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< Day 3 Outlook    
Day 4-8 Severe Weather Outlook Issued on Sep 21, 2018
Updated: Fri Sep 21 08:51:03 UTC 2018
D4-8 D4 D5 D6 D7 D8
 Population  Cities  CWAs  Interstates  Counties  ARTCC  FEMA Regions

D4Mon, Sep 24, 2018 - Tue, Sep 25, 2018 D7Thu, Sep 27, 2018 - Fri, Sep 28, 2018
D5Tue, Sep 25, 2018 - Wed, Sep 26, 2018 D8Fri, Sep 28, 2018 - Sat, Sep 29, 2018
D6Wed, Sep 26, 2018 - Thu, Sep 27, 2018 (All days are valid from 12 UTC - 12 UTC the following day)
Note: A severe weather area depicted in the Day 4-8 period indicates 15%, 30% or higher probability for severe thunderstorms within 25 miles of any point.
PREDICTABILITY TOO LOW is used to indicate severe storms may be possible based on some model scenarios. However, the location or occurrence of severe storms are in doubt due to: 1) large differences in the deterministic model solutions, 2) large spread in the ensemble guidance, and/or 3) minimal run-to-run continuity.
POTENTIAL TOO LOW means the threat for a regional area of organized severe storms appears unlikely (i.e., less than 15%) for the forecast day.
 Forecast Discussion

   ACUS48 KWNS 210849
   SPC AC 210849

   Day 4-8 Convective Outlook  
   NWS Storm Prediction Center Norman OK
   0349 AM CDT Fri Sep 21 2018

   Valid 241200Z - 291200Z

   Latest runs of the medium-range models appear to be in good
   agreement trough day 7 (Thursday 9-27), with respect to large-scale
   pattern evolution.  On days 4-5 (Monday and Tuesday), an upper
   trough is forecast to move gradually eastward across the central
   U.S., while a second trough -- on the western fringe of larger-scale
   cyclonic flow -- begins to dig southeastward across western Canada. 
   By day 6 (Wednesday), as the initial trough shears quickly
   east-northeastward across eastern Canada, the digging western trough
   is forecast to ride southeastward into the long-wave trough over the
   central U.S. -- eventually rotating eastward across the Upper Great
   Lakes and ito eastern Canada through day 7 (Thursday).

   At the surface, a cold front -- associated with the initial upper
   trough -- is forecast to sweep east across the northern and central
   Plains U.S. day 4, the Great Lakes/Midwest day 5, and then the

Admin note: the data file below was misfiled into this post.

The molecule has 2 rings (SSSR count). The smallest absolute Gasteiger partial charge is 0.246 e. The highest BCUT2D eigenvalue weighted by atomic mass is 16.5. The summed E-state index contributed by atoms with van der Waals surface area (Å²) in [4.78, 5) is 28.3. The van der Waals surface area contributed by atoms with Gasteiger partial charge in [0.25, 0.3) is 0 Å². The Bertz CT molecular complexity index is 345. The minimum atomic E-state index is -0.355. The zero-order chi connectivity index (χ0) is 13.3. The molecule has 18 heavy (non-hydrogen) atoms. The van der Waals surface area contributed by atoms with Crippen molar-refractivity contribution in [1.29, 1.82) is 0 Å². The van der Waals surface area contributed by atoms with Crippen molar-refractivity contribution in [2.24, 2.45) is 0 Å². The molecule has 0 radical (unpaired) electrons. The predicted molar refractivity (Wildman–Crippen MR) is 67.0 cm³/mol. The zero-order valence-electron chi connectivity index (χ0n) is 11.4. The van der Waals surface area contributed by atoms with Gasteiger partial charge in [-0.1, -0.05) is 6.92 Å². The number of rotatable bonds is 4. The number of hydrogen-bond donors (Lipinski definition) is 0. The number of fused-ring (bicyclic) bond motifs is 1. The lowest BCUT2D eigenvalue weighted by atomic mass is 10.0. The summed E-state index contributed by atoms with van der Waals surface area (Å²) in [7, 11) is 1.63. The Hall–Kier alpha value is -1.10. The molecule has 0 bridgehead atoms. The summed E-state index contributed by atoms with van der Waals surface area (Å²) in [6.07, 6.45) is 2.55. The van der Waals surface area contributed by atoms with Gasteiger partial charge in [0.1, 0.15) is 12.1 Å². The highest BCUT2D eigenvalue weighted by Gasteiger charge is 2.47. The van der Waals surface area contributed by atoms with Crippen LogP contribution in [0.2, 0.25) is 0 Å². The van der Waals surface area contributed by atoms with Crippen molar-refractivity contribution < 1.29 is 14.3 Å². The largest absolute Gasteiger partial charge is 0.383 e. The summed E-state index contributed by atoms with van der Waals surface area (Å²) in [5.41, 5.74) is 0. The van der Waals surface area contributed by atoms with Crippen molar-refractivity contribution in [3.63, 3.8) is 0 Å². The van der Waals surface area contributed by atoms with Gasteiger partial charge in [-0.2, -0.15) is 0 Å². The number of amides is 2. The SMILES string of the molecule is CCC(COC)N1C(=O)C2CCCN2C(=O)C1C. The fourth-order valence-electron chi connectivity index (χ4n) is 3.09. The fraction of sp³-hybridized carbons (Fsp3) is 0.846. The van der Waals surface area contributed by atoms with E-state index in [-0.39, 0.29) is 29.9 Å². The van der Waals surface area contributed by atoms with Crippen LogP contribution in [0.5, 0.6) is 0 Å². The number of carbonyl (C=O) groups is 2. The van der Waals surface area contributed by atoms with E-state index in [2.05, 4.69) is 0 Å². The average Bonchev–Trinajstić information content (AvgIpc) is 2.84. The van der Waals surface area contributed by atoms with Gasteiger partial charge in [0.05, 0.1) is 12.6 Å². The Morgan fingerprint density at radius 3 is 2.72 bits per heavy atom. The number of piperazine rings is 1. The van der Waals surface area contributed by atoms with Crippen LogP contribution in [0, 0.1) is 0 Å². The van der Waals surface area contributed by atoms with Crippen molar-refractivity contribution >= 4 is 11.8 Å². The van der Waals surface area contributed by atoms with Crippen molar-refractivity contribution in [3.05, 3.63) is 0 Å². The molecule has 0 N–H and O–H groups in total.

Northeast day 6.  Meanwhile, a second front -- associated with the
   subsequent/digging trough -- is forecast to cross the northern and
   central Plains day 6, and then the Great Lakes/Midwest Day 7 in a
   similar manner as the initial front.  While both of these fronts
   will likely be accompanied by an increase in convective risk, the
   second front appears at this time to be following too
   closely/quickly the initial boundary, so as to preclude ample
   moisture return/destabilization potential, and thus severe risk with
   the second front may remain limited.  

   However, more appreciable severe weather potential appears to exist
   with the initial front, particularly day 4 -- from the central
   Plains to western portions of the Upper Great Lakes, and day 5 from
   the Ozarks to the Great Lakes.  Some risk may continue Day 6 into
   the Northeast, but risk appears lesser at this time.  Meanwhile,
   limited risk may redevelop over the central Plains day 6 ahead of
   the next front, but -- as mentioned earlier -- questions regarding
   moisture return ahead of that second front preclude the introduction
   of a day 6 outlook area over the central Plains at this time.

   ..Goss.. 09/21/2018


To retrieve previous Day 4-8 convective outlooks, enter the date YYYYMMDD (e.g., 20050310 for March 10, 2005.)
Data available since March 8, 2005.
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Page last modified: September 21, 2018
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